From the beginning, collectivization in Aragon was well regarded by some and scorned by others. In some villages[like Calanda and Alcañiz]the acceptance of libertarian communism was total; but in many others, the population was divided into "collectivists" (always the majority) and "individualists", and there was no lack of those who, after some time in the community, deserted and claimed their individual properties. There are those who claim that individualists were forced to accept collectivization and that, in addition to being deprived of their goods and land, they used to be accused by the Defense Council of "fascists" and later executed by the CNT police armed forces. But these accusations were part, first, of the propaganda action of the Spanish Communist Party and the government,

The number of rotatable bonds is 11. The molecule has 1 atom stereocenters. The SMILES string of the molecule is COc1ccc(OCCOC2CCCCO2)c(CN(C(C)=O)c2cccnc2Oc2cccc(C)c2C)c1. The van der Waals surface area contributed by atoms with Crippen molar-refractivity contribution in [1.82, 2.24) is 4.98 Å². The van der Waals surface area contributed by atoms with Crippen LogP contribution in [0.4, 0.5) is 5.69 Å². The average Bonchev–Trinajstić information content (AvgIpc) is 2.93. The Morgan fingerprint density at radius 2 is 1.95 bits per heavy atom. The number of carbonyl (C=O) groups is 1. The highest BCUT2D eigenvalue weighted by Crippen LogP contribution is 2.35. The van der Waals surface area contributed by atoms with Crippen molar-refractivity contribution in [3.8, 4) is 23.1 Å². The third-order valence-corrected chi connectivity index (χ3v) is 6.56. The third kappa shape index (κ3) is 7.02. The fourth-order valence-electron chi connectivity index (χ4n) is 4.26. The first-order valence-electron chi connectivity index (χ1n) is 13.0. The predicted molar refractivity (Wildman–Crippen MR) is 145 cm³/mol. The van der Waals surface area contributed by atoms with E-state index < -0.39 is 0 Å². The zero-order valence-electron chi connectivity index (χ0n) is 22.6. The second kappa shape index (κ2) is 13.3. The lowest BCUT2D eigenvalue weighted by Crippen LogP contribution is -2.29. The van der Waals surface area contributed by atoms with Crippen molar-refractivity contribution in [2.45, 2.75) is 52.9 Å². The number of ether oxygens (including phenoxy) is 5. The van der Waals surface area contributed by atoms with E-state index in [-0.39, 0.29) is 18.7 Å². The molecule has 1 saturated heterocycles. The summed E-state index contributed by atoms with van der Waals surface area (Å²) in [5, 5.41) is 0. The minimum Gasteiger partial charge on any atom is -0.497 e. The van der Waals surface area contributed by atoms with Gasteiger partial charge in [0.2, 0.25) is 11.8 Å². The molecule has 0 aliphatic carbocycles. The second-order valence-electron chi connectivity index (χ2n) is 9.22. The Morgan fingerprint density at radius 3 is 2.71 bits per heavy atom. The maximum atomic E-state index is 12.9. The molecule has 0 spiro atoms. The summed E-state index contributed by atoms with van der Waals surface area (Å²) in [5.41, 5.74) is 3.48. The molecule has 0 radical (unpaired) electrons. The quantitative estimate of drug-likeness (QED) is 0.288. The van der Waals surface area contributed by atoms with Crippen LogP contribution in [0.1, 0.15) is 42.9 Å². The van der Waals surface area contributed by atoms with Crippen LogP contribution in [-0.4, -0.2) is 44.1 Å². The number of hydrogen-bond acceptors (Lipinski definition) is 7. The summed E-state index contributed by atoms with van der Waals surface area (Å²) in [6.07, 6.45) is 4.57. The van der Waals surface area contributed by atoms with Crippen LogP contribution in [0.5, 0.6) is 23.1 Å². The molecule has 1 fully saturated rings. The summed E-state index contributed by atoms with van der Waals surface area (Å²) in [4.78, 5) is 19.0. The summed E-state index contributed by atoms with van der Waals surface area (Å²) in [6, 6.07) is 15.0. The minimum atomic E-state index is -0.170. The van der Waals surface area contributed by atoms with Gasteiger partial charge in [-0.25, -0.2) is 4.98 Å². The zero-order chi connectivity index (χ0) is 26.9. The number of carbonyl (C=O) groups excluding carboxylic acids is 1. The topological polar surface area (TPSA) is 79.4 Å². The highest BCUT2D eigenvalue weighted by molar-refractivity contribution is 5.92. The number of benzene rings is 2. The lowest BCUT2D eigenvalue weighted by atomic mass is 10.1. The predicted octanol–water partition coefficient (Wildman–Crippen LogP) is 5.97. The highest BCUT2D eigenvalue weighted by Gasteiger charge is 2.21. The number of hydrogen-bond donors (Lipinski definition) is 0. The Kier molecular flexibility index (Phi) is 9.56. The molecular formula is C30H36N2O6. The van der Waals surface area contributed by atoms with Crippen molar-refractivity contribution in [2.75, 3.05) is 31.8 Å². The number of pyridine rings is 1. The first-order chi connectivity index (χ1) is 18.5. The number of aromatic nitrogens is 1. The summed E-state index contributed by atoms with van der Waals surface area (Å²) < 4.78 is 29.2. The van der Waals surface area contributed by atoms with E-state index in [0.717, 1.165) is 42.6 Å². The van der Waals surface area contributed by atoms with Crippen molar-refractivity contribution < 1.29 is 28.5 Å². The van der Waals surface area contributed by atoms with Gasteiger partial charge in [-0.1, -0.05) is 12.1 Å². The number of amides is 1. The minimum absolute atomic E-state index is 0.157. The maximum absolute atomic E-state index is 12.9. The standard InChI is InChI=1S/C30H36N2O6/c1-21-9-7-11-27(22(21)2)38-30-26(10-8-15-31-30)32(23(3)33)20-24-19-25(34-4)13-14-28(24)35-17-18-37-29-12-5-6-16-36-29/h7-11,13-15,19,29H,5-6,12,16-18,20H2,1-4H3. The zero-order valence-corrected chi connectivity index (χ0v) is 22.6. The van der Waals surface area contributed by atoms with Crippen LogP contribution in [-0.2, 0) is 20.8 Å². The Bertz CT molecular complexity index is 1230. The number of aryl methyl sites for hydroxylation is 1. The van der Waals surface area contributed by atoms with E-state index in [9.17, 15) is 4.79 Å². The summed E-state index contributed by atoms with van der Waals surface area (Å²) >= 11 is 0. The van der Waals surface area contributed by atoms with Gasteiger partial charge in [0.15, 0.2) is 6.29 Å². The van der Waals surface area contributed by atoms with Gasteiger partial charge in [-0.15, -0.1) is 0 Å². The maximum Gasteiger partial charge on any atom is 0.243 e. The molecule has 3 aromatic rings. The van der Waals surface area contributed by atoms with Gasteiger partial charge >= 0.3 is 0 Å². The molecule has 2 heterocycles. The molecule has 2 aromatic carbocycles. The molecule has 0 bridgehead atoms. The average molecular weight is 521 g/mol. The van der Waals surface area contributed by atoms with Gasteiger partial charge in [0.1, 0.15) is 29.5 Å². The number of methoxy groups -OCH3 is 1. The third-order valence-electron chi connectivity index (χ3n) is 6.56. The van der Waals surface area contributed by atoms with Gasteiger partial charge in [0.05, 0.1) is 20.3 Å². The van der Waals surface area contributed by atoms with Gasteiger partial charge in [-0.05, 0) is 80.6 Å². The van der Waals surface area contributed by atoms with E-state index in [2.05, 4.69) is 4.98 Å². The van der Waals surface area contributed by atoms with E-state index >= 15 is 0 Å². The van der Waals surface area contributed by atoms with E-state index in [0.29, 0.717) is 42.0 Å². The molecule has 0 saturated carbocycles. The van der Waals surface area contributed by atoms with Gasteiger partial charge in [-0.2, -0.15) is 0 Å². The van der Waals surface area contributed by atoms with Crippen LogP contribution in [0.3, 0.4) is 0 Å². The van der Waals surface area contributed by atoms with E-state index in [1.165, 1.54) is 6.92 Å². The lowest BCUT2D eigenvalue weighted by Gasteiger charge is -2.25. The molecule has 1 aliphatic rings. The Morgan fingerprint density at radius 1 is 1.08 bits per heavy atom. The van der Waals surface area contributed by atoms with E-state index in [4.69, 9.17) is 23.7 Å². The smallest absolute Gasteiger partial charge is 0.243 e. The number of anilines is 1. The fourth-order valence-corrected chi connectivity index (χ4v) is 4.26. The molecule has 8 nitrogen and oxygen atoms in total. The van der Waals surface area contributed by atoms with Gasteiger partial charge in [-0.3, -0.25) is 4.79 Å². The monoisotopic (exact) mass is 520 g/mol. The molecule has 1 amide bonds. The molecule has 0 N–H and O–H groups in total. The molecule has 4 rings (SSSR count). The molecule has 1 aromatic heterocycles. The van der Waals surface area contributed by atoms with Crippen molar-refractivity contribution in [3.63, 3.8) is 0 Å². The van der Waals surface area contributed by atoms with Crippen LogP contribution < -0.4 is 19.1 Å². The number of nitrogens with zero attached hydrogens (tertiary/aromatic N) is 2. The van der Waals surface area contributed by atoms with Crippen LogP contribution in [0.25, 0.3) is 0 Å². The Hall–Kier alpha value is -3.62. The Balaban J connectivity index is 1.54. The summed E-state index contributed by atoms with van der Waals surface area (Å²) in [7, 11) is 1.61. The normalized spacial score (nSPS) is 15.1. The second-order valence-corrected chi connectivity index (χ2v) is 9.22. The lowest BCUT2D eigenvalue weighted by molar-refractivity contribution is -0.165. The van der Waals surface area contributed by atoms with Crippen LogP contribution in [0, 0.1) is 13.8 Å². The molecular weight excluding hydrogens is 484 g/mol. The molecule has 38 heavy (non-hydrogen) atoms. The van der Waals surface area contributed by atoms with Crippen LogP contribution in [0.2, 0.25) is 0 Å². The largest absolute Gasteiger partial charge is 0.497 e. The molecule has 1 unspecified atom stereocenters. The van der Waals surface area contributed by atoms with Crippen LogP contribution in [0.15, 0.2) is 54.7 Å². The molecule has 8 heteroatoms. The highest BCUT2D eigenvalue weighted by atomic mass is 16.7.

We know for sure that, in the same village, "collectivists" and "individualists" lived together without any major difficulties, and that when a peasant in the community wished to return to private production, he could do so without fear of "accusations" and "torture", which the communist newspaper "Red Front" spoke.

On the other hand, it is true that euphoric expropriations of large properties in which the legal owner refused to "willingly" give in to popular demands and the collectivist revolutionary movement, culminated in violent actions and accusations of "fascism" or "nationalism" that maybe they were unfounded; but the common thing was respect for the individualist, as long as he did not employ salaried workers on his land. Due to the difficulties faced by an owner working the land on his own, many men who defended private property ended up joining the collectives.